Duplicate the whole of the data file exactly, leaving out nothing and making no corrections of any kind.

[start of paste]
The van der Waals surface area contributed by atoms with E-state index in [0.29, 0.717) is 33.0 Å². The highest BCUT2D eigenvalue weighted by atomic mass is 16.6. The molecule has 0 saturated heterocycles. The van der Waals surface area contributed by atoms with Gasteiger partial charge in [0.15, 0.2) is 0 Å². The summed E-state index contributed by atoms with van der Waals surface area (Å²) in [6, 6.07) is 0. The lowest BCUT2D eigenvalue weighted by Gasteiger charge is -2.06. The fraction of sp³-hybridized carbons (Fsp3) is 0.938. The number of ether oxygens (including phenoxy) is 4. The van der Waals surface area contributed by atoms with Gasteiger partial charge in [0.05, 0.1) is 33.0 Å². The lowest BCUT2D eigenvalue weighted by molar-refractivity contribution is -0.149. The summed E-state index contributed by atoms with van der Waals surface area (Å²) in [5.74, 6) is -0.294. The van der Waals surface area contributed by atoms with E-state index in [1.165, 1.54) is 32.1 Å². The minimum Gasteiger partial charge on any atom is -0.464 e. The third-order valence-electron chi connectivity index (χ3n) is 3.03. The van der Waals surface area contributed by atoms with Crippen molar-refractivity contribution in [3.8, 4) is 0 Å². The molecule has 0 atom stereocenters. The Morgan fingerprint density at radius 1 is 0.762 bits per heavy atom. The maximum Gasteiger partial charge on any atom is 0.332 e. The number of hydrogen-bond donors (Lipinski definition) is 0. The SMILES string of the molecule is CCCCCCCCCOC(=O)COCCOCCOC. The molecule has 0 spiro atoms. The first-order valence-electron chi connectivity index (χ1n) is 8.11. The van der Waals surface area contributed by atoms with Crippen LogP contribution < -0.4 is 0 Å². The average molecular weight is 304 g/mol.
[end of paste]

The van der Waals surface area contributed by atoms with E-state index in [0.29, 0.717) is 33.0 Å². The highest BCUT2D eigenvalue weighted by atomic mass is 16.6. The molecule has 0 saturated heterocycles. The van der Waals surface area contributed by atoms with Gasteiger partial charge in [0.15, 0.2) is 0 Å². The summed E-state index contributed by atoms with van der Waals surface area (Å²) in [6, 6.07) is 0. The lowest BCUT2D eigenvalue weighted by Gasteiger charge is -2.06. The fraction of sp³-hybridized carbons (Fsp3) is 0.938. The number of ether oxygens (including phenoxy) is 4. The van der Waals surface area contributed by atoms with Gasteiger partial charge in [0.05, 0.1) is 33.0 Å². The lowest BCUT2D eigenvalue weighted by molar-refractivity contribution is -0.149. The summed E-state index contributed by atoms with van der Waals surface area (Å²) in [5.74, 6) is -0.294. The van der Waals surface area contributed by atoms with E-state index in [1.165, 1.54) is 32.1 Å². The minimum Gasteiger partial charge on any atom is -0.464 e. The third-order valence-electron chi connectivity index (χ3n) is 3.03. The van der Waals surface area contributed by atoms with Crippen molar-refractivity contribution in [3.8, 4) is 0 Å². The molecule has 0 atom stereocenters. The Morgan fingerprint density at radius 1 is 0.762 bits per heavy atom. The maximum Gasteiger partial charge on any atom is 0.332 e. The number of hydrogen-bond donors (Lipinski definition) is 0. The SMILES string of the molecule is CCCCCCCCCOC(=O)COCCOCCOC. The molecule has 0 spiro atoms. The first-order valence-electron chi connectivity index (χ1n) is 8.11. The van der Waals surface area contributed by atoms with Crippen LogP contribution < -0.4 is 0 Å². The average molecular weight is 304 g/mol.